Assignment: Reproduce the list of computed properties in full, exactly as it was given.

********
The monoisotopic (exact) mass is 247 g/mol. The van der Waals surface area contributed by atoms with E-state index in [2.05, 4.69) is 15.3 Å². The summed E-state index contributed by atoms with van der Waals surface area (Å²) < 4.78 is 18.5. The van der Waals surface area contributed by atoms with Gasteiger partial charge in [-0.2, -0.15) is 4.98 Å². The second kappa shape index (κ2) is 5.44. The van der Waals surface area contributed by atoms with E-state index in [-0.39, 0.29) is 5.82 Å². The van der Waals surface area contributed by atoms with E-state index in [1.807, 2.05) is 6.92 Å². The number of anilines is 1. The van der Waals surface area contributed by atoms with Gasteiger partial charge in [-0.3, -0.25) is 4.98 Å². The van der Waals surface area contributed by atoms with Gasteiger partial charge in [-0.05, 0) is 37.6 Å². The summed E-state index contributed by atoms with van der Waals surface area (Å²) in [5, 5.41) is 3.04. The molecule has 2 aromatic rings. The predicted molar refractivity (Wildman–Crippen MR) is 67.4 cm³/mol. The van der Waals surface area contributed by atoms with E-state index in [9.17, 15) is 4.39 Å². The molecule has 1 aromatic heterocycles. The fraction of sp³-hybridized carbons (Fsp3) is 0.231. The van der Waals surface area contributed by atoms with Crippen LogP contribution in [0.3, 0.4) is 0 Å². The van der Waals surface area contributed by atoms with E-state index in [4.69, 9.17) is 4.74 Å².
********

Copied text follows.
The monoisotopic (exact) mass is 247 g/mol. The van der Waals surface area contributed by atoms with E-state index in [2.05, 4.69) is 15.3 Å². The summed E-state index contributed by atoms with van der Waals surface area (Å²) < 4.78 is 18.5. The van der Waals surface area contributed by atoms with Gasteiger partial charge in [-0.2, -0.15) is 4.98 Å². The second kappa shape index (κ2) is 5.44. The van der Waals surface area contributed by atoms with E-state index in [-0.39, 0.29) is 5.82 Å². The van der Waals surface area contributed by atoms with E-state index in [1.807, 2.05) is 6.92 Å². The number of anilines is 1. The van der Waals surface area contributed by atoms with Gasteiger partial charge in [-0.3, -0.25) is 4.98 Å². The van der Waals surface area contributed by atoms with Gasteiger partial charge in [-0.05, 0) is 37.6 Å². The summed E-state index contributed by atoms with van der Waals surface area (Å²) in [5, 5.41) is 3.04. The molecule has 2 aromatic rings. The predicted molar refractivity (Wildman–Crippen MR) is 67.4 cm³/mol. The van der Waals surface area contributed by atoms with E-state index in [9.17, 15) is 4.39 Å². The molecule has 1 aromatic heterocycles. The fraction of sp³-hybridized carbons (Fsp3) is 0.231. The van der Waals surface area contributed by atoms with Crippen LogP contribution in [0.3, 0.4) is 0 Å². The van der Waals surface area contributed by atoms with E-state index in [4.69, 9.17) is 4.74 Å².